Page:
Perfectly Smoked Pork Shoulder

You can include pulled pork in just about any dish to make it more mouth-watering. Whether you add some to your morning omelet, sprinkle some inside your grilled quesadilla, or top your nachos with it, you can’t go wrong. The great thing about smoking a pork shoulder is that you’re guaranteed a large quantity of food to use in all these various dishes. This video outlines the essential steps that will guarantee your pork shoulder is smoked perfectly, promising many tasty meals for you to enjoy!

What are your thoughts? (10)

11.14.14

Timothy M

Kevin,

I am an American living and smoking in the middle east. I love pulled pork but as you probably know we cant get that here.

Don't roll your eyes... Camel is a common meat here and it is very good. This meat is very close to the consistency of pork but it is a very lean meat. Is there a method of cooking a lean meat like this and still having similar results as you have had here?

11.13.14

Kevin Kolman

Hi Timothy,

You have an interesting story here with smoking camel! The trick to a lean meat like that is to go low and slow. This will keep moisture in rather than pushing it out which can be caused by direct medium to high heat. Also, make sure you use a water pan for added smoke flavor. Keep me posted on how it turns out!

Happy Grilling!
-Kevin

11.06.14

Tom W

I'm from NC and wrapping a pork butt would be sacrileges. We want the bark to be hard so it can contrast to the soft meat of the rest of the butt. It is only about a 1/4" thick, but comprises such an addition you can't imagine.

Never foil a butt for true pulled pork. If you want smoked pork, foil it at 180 and let it carry over cooking to take it to 190.

11.05.14

Kevin Kolman

Hi Tom,

One of the fun parts of barbecue is the debate and the many different ways people smoke, barbecue, and grill their foods. There are times I do not foil, but overall I find when I do, the food is more moist, tender, and never tough. With meat being 70-75 percent water, not having it in foil or a foil pan when it hits the stall makes me a little nervous. The stall occurs usually around 150-160 degrees. You end up losing a lot of flavor to the grill and I love that flavor. I use the drippings to add back into the meat and other dishes I serve. I do like a nice dark bark, but I just don’t want to lose out on that smoked fat and flavor. What kind of sauce do you mix in? A vinegar base? Thanks for the debate!

Happy Grilling!
-Kevin

07.03.14

Yvonne J

I just bought a smoker and will be using it this weekend. From your video I can't tell how often I'm supposed to open lid to check internal temperature of meat. Can you advise.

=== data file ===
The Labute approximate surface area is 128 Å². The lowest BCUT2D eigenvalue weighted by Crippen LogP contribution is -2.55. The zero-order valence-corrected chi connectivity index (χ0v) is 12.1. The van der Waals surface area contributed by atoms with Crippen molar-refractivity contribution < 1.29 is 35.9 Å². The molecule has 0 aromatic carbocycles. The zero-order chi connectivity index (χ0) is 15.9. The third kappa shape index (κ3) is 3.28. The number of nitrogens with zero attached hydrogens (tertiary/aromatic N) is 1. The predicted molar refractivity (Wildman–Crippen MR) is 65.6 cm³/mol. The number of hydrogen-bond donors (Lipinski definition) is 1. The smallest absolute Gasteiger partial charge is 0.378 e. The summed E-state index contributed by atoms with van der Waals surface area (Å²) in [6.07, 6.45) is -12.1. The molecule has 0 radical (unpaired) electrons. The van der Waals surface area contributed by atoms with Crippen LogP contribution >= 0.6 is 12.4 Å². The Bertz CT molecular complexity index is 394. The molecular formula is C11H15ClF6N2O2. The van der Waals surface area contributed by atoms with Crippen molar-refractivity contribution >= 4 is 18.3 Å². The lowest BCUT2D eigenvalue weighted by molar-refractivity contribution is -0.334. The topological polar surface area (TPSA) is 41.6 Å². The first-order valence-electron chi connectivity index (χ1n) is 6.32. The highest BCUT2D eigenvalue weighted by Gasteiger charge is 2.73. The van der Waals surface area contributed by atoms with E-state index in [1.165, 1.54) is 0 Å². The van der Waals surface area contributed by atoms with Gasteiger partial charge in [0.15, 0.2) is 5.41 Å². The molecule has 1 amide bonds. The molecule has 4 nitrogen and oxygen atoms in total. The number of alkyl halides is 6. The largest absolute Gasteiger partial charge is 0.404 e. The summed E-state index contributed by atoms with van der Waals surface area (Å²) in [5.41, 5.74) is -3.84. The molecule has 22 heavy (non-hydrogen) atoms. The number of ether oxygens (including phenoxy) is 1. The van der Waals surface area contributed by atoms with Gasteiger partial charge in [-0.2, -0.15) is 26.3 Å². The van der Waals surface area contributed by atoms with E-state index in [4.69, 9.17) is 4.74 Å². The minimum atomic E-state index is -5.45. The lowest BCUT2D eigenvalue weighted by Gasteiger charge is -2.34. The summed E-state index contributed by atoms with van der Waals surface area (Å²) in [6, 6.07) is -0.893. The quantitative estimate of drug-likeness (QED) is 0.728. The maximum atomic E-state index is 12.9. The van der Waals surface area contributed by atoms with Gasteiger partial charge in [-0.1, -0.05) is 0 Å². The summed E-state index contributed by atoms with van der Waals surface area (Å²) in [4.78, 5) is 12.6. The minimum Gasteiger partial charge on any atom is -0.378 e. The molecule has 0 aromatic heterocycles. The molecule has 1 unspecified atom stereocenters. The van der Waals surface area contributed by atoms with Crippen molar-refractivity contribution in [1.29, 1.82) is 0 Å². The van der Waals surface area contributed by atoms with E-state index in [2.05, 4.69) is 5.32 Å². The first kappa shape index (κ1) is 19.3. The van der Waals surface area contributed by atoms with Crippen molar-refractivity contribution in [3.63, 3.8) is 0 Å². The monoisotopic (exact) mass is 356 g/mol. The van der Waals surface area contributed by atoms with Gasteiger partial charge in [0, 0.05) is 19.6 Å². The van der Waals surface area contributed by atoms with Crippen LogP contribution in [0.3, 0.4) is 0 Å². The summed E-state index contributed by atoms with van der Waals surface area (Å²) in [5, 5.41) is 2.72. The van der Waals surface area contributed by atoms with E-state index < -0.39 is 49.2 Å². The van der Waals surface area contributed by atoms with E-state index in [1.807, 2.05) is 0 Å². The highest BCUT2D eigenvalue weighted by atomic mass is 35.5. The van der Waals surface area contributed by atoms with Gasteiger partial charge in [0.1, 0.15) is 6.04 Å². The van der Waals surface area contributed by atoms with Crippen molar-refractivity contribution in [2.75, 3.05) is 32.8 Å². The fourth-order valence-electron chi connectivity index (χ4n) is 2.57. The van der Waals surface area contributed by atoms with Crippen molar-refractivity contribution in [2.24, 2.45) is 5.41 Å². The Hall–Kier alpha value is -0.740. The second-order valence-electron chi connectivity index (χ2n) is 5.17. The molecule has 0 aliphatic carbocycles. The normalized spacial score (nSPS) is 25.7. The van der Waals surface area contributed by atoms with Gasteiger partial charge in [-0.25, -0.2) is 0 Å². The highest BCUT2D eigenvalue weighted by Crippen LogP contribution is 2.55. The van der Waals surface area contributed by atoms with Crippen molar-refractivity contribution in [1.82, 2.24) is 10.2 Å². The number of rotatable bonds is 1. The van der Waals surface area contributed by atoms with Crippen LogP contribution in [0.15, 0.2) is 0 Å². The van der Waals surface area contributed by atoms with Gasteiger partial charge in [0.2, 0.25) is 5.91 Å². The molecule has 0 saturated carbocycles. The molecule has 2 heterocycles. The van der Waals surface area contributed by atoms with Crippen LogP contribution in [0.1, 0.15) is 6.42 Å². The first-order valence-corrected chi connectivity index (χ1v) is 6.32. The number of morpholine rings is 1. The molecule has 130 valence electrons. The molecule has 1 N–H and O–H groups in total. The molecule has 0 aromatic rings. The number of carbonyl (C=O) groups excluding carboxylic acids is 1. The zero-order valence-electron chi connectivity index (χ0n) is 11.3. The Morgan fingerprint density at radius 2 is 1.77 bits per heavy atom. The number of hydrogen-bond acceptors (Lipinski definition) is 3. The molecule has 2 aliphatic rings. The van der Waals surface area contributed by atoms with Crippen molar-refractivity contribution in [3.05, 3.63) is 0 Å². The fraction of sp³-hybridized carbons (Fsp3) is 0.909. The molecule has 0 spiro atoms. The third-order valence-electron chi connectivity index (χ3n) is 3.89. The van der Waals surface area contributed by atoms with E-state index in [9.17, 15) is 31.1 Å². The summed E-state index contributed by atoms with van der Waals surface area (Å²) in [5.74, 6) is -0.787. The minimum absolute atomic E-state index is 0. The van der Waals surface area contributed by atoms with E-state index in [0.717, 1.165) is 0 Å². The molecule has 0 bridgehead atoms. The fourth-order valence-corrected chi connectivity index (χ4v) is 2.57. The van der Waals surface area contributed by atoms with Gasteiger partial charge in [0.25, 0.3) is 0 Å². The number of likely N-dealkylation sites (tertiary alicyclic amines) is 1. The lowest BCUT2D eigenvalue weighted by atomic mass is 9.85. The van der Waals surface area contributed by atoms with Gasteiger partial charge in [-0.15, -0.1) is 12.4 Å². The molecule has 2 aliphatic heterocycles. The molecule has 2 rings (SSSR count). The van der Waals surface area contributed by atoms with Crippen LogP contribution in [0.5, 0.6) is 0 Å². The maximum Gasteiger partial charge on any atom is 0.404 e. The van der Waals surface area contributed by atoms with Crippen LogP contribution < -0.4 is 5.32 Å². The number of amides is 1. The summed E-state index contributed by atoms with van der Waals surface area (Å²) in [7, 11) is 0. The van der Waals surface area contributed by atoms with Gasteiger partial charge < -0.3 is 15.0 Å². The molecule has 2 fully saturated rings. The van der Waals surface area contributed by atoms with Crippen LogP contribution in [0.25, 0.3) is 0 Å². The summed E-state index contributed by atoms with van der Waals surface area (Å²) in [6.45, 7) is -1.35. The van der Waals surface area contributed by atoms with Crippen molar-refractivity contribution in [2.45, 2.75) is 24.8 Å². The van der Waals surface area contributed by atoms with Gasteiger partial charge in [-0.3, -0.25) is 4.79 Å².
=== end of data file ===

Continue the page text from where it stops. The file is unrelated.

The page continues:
07.03.14

Kevin Kolman

Hi Yvonne,
Congratulations on the new smoker. When it’s done right, smoking can provide some of the most delicious meals, but it does take a lot of practice. What I recommend doing is setting up the smoker and then letting it go for 4-5 hours. After that time period, I would check the temperature of the meat. I would then check again at the 7-8 hour mark if your meat needs to be on that long. Weber does sell a wireless thermometer that will tell you what the temperature of the meat is without opening the lid, so I suggest you invest in one of those for ease of use. I hope this helps. Enjoy that smoker!
Happy Grilling!
-Kevin

10.28.13

Chris D

Hello Kevin:

Any tips for smoking the pork butt using the rotissiere attachment for my Genesis 330?

10.28.13

Kevin Kolman

Hello Chris,

First, make sure you take the grates out of the grill. Then, remember to place a large drip pan directly under the meat to collect the drippings. Something to watch for is when the shoulder gets up to 160-170 degrees. Pay attention then because the more tender the shoulder gets, the more it will begin to fall apart. I hope this helps. Let me know if you have any other questions.

Happy Grilling!
-Kevin

08.19.13

David K

I have a brand new Weber EP 330. Can I smoke this pork shoulder using the method above, or is a smoker necessary?

07.07.13

Roger R

I have the larger smoker arriving tomorrow. I've read that the thermometer on the dome is not very accurate on the smoking surface, and only reads the temperature for the top of the dome. Is there another thermometer I can purchase that will accurately give me the actual temp on the smoking surface? I'm going off of comments found on Lowes and Home Depot's sites. Thanks, Don

06.03.13

Ryan S

Kevin-
Do you add any liquid when you wrap the pork butt in foil?

Thanks,
Ryan

06.03.13

Kevin Kolman

Hi Ryan,

Yes. At times I do add some liquid to the pork when I foil it. I have used bourbon, apple juice, and beer. I think these all add flavor which is great. However, if you do the pork butt correctly, you should not need liquid for moisture purposes. Let me know if you have any other questions.

Happy Grilling!
-Kevin

05.25.13

Steve B

How do you check the internal temp after it's been foil wrapped? Unwrap a portion, or poke thru the foil?

05.22.13

Phil S

When it comes time to wrap the pork butt while it is still cooking, I put it in a foil pan with 1/2 beer (preferably Shiner Bock) and then tent it. When the pork reaches the temp, I take it out and let it rest in the pan for about 1 hour. Then I pull the pork and the drippings into ice cube trays and freeze them. They make wonderful additions to pan sauces.

05.22.13

Kevin Kolman

Hi Phil,

I appreciate you sharing the tip. I am going to try your method the next time I do pork shoulder. It sounds amazing and I have a few beers I am looking forward to trying this with.

Happy Grilling!
-Kevin

05.22.13

Robert T

I've smoked hundreds of pounds of pork shoulder, but never foiled it until I took it off at 195. Never rubbed it down until 1-2 hours prior. I'm going to try your method! Always up for the challenge...